When you think of Japanese music, more often than not modern J-Pop will spring to mind as the popularity of idol groups spreads around the world. However, there’s a rich and varied history behind Japanese music and two instruments, in particular, are at the forefront of this. The Shamisen and Taiko (太鼓), drums. Taiko, in particular, have their own exciting history ranging from mythology to theatre to war.
Through the ages
Taiko drums were originally thought to have been brought to Japan from Korea and China around the 6th Century, during the Kofun period. They set their mark in history from there, over time embedding themselves in several parts of Japanese culture.
They became a major part of the theatrics of war, with marching troops kept in time by the beat of the drums. During the Warring States Period, in particular, it is thought that specific drum calls were used to communicate orders to troops.
As you might imagine, with the booing sounds and theatre of the instrument itself, taiko lends itself well to Japanese theatre and festivals. You will often see taiko performances at matsuri across Japan and the skill demonstrated is quite a sight to behold. Furthermore, both Kabuki and Noh feature taiko as a way to create dramatic tension and rhythm in performances.
These famous drums have even found themselves a place in Japanese mythology, which suggests taiko took a slightly different route when it came to finding their way to Japan. It’s said that the sun-goddess Amaterasu, sealed herself in a cave with anger, denying sunlight to the world. The goddess of dawn drew her out by dancing loudly on an upturned sake barrel and the rhythm lured Amaterasu out of her hiding place.
Lastly, they’ve even reached popular culture with the ‘Taiko no Tatsujin’ machines where you can become a modern day drum master and you can see if you have what it takes to play these historical instruments.
Taiko ultimately covers all Japanese drums. However, over time a variety of different drums developed in Japan with differing sizes, shapes and materials. There are a couple in particular worth noting. The nagadō-daiko (commonly called wadaiko 和太鼓, outside of Japan) and tsuzumi (鼓).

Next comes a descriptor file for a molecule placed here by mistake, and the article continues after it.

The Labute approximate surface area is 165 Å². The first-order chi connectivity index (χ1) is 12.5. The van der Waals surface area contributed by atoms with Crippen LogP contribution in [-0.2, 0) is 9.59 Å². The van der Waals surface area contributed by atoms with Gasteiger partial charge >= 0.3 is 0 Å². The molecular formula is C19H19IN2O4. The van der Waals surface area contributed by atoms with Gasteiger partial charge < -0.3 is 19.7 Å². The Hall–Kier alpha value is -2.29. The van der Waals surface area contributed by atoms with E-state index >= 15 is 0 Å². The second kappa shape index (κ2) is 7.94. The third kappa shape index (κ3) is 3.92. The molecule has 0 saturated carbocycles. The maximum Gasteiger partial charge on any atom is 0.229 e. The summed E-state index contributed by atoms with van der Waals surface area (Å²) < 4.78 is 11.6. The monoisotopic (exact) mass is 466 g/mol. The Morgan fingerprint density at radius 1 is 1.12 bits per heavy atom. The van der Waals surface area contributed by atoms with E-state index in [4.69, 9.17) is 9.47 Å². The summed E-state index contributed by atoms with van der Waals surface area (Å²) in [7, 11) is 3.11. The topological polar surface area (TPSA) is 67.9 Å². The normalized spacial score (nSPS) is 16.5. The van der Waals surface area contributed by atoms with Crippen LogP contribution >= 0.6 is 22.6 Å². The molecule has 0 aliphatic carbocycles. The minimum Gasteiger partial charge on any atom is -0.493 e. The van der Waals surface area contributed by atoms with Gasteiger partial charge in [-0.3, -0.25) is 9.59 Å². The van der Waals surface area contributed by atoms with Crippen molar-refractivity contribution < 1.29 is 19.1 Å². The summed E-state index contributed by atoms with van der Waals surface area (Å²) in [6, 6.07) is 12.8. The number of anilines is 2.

One of the most famous types of taiko is the wadaiko, with a distinctive barrel shape and leather skins at both ends. They come in a variety of sizes ranging from 30cm for the smaller ko-daiko, and up to 180cm for the ō-daiko. Heavy wooden buns are used to beat the drum, that are wider and longer than the modern drumsticks that you may be familiar with. These are known as bachi (撥). The wadaiko are most commonly seen at matsuri and village festivals.
These take an hourglass shape and are quite different to the wadaiko. The tsuzumi are more commonly used in Kabuki and Noh theatre. They too come in varying sizes but are generally smaller making them much more portable. The drummer can attach them to their body with straps or belts allowing them to move around with the drum. They also have two drum heads but these are linked with cords that can be tightened or loosened to adjust the tension.
Taiko drums around the world
While these Japanese drums are a significant part of Japanese history and culture, they’ve only recently started to reach the outside world. It is probably only since around the 1950s that they have become better known around the globe.
As Japanese culture itself becomes more popular around the world, there has been a greater chance for kumidaiko (組み太鼓 drum sets), to give demonstrations of their skills. Growing out of ensemble performances from matsuri, these groups of 5-20 performers (and sometimes more) combine the traditional songs with more visual shows. Traditional groups such as Kodò have achieved worldwide fame and regularly do tours across the globe as they bring this important part of Japanese culture to others. Even the Cirque du Soleil include taiko performance in some of their shows. Any taiko show is always invigorating and worth catching if you can. If there aren’t any big shows in your area, it may be worth checking out local Japan conventions as these will often showcase local groups and sometimes even the bigger acts like Kodò!
If taiko has grabbed your attention and you wanted to try it for yourself, we run study trips in Japan. One of the cultural activities on our Traditional Japan course gives you the chance to try out taiko drumming for yourself and be taught by a real Japanese sensei! You’ll even get to give a small performance at the end of the activity.